the upspeak collective
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You Know Your Thing

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When I was a kid I used to talk about wanting to do something creative with my life and I LOVED to write poetry. It's kind of adorable to think about now. I was so young and I loved to journal and write little stories that I would hole punch and bind with ribbon. My dad was super encouraging and even connected me with a woman at our church who had been an english major to "edit" my work and give me feedback. She would take the time to read my writing and then sit with me and talk about what she liked and little changes I could make (thank you, Julia!).

One day my dad came home from work with a stack of printed paper that had those edges you rip off (this was the early 90's guys). He laid them all out in a row and it spelled, "Megan Lee Witt, The Photojournalist". That's what he thought I would be good at. He helped me hang it above my bed. It's interesting to me that my dad knew then what I know now - 25 years later. I am a creative force who is most powerful with my words, images, and taste. I'm an influencer. I'm a dreamer. I'm not a photojournalist, but I mean... let's get real. It's not that far off.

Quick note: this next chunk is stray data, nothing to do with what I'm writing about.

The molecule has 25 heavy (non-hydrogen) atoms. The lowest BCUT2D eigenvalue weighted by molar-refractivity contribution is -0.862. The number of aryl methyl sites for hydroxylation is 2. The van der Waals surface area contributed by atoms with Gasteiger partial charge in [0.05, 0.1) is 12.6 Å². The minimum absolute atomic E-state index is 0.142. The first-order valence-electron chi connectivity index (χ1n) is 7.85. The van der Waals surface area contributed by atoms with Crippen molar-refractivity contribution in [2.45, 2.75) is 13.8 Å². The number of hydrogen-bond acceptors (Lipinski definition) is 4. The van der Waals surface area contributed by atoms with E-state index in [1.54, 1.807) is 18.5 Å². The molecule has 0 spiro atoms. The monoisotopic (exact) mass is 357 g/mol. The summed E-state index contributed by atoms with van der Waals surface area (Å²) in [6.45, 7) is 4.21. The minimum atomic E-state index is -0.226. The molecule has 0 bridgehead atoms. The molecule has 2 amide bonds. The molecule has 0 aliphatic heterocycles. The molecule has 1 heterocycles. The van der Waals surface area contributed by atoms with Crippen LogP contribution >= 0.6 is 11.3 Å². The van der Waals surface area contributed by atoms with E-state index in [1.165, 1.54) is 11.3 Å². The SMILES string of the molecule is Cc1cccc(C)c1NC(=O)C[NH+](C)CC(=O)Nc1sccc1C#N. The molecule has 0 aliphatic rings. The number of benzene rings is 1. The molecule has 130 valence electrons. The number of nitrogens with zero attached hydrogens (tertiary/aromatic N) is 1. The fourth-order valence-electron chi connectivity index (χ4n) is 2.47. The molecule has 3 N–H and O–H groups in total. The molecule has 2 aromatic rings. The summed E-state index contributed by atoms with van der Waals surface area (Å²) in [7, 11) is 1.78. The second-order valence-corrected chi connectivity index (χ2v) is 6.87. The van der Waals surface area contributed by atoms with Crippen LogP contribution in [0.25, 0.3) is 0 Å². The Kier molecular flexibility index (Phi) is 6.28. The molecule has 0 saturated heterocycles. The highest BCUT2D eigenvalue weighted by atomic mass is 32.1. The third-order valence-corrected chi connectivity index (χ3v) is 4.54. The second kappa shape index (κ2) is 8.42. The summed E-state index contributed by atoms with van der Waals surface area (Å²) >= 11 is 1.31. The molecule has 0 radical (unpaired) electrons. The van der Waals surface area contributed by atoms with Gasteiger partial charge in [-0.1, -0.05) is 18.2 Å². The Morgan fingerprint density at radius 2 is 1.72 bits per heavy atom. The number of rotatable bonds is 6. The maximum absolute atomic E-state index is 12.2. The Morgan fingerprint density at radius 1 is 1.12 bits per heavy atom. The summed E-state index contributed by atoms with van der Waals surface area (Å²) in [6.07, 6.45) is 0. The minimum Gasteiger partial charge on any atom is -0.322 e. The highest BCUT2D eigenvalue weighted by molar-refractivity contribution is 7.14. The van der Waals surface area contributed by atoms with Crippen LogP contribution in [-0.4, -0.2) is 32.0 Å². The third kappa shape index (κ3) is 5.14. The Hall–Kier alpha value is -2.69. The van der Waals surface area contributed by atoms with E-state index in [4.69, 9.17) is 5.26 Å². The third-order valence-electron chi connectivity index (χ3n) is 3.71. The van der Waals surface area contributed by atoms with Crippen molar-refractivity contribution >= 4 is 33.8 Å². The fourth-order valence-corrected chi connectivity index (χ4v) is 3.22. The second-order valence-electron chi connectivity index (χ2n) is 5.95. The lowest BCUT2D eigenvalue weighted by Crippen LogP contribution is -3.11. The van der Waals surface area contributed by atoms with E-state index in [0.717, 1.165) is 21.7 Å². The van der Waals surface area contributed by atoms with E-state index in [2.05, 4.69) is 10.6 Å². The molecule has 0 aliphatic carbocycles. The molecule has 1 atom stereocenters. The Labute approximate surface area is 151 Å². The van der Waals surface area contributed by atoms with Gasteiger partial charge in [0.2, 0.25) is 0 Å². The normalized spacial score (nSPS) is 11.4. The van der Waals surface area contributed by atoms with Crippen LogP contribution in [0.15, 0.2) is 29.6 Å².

As I grew up, I thought about doing a lot of things, but writing and photography never left me. My journals turned into blogs and my photography interest manifested in working for various studios. Nothing quite hit the spot, but I was searching in the right places.

While I was searching, I was constantly invested in what I loved. I was writing. I was photographing. I was sharing my passions with others. I did A LOT of management over those years to pay the bills and became really good at stuff that now serves me in my current business such as financial organization, social media, visual displays, difficult communication, business goal-setting and more. I was honing various skill sets that I would later use AND I was doing things that filled me creatively even if it didn't pay a cent.

After my son was born I went back to school to finish my undergraduate degree and decided to do it in Organizational Management because 1) It seemed utterly reasonable and 2) I was a business junkie. I won't lie and say that degree changed everything. It actually changed very little for me, but it's still one of the things I'm most proud of in life because I did it with a 1 year old while working part-time.